Lymphadenitis is the inflammation and/or enlargement of a lymph node. Lymph node enlargement is common in children. Most cases represent a response to benign, local, or generalized infections (usually viral). Lymphadenitis may affect a single node or a localized group of nodes (regional adenopathy) and may be unilateral or bilateral. The onset and course of lymphadenitis may be acute, subacute, or chronic.
Most children with lymphadenitis exhibit small palpable cervical, axillary, and inguinal nodes. Approximately 5% of these children have palpable suboccipital or postauricular nodes. Palpable supraclavicular, epitrochlear, and popliteal nodes are uncommon, as are mediastinal or abdominal nodes that are detected with radiographic studies.
Increased node size may be caused by the following:
Multiplication of cells within the node, including lymphocytes, plasma cells, monocytes, or histiocytes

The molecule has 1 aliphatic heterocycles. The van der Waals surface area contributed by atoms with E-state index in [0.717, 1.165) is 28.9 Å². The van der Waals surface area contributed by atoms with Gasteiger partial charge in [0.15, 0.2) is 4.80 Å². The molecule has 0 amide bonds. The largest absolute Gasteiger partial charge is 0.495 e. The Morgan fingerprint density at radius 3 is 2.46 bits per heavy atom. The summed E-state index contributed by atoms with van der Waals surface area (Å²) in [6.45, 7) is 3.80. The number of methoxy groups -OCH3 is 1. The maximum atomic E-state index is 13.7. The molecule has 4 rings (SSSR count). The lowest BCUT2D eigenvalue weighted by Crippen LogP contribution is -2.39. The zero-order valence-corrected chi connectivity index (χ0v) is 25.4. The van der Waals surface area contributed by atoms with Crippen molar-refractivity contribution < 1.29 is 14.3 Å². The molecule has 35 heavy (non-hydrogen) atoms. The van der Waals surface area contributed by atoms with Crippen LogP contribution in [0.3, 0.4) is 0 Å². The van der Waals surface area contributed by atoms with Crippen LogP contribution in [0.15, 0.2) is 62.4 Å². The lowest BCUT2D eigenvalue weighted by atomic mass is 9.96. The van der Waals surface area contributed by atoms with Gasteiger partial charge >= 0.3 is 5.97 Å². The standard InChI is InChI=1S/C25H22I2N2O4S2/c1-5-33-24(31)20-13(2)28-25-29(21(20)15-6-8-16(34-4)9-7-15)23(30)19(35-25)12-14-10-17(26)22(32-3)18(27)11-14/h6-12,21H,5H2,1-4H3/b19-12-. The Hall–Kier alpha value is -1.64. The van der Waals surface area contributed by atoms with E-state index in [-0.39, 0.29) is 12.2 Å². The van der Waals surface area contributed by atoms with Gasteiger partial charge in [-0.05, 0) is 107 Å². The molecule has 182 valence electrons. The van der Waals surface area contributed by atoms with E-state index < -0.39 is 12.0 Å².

Infiltration of cells from outside the node, such as malignant cells or neutrophils
Draining of a source of infection by lymph nodes
If the cause of adenopathy is not evident, consider congenital or neoplastic causes.
In patients with lymphadenitis, treatment depends on the causative agent and may include the following:
Expectant management: Catscratch disease is usually benign and self-limited and generally does not require treatment with antibiotics.